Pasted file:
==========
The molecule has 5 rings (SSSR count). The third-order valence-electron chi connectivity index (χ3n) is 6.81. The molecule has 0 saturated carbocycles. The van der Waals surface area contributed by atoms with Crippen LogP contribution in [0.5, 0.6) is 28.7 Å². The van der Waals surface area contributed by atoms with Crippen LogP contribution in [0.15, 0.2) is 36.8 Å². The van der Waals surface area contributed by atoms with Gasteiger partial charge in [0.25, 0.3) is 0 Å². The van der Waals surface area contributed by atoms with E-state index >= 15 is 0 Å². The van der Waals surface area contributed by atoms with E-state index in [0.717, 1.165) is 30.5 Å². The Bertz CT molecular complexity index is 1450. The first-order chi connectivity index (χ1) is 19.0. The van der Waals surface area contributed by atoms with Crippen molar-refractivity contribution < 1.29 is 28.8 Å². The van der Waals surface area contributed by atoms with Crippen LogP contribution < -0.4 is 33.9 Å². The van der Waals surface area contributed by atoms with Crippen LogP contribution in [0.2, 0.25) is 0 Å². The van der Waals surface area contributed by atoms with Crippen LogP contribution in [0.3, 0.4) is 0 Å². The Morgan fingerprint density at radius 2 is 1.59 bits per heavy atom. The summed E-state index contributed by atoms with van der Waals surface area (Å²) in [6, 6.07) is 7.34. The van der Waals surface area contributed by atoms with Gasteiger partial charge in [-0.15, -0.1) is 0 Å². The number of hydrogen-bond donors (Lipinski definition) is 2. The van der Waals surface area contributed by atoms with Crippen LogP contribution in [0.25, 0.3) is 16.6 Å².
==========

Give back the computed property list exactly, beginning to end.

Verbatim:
The molecule has 5 rings (SSSR count). The third-order valence-electron chi connectivity index (χ3n) is 6.81. The molecule has 0 saturated carbocycles. The van der Waals surface area contributed by atoms with Crippen LogP contribution in [0.5, 0.6) is 28.7 Å². The van der Waals surface area contributed by atoms with Crippen LogP contribution in [0.15, 0.2) is 36.8 Å². The van der Waals surface area contributed by atoms with Gasteiger partial charge in [0.25, 0.3) is 0 Å². The van der Waals surface area contributed by atoms with E-state index >= 15 is 0 Å². The van der Waals surface area contributed by atoms with E-state index in [0.717, 1.165) is 30.5 Å². The Bertz CT molecular complexity index is 1450. The first-order chi connectivity index (χ1) is 19.0. The van der Waals surface area contributed by atoms with Crippen molar-refractivity contribution < 1.29 is 28.8 Å². The van der Waals surface area contributed by atoms with Crippen LogP contribution < -0.4 is 33.9 Å². The van der Waals surface area contributed by atoms with Crippen LogP contribution in [0.2, 0.25) is 0 Å². The van der Waals surface area contributed by atoms with Crippen LogP contribution in [0.3, 0.4) is 0 Å². The Morgan fingerprint density at radius 2 is 1.59 bits per heavy atom. The summed E-state index contributed by atoms with van der Waals surface area (Å²) in [6, 6.07) is 7.34. The van der Waals surface area contributed by atoms with Gasteiger partial charge in [-0.15, -0.1) is 0 Å². The number of hydrogen-bond donors (Lipinski definition) is 2. The van der Waals surface area contributed by atoms with Crippen LogP contribution in [0.25, 0.3) is 16.6 Å².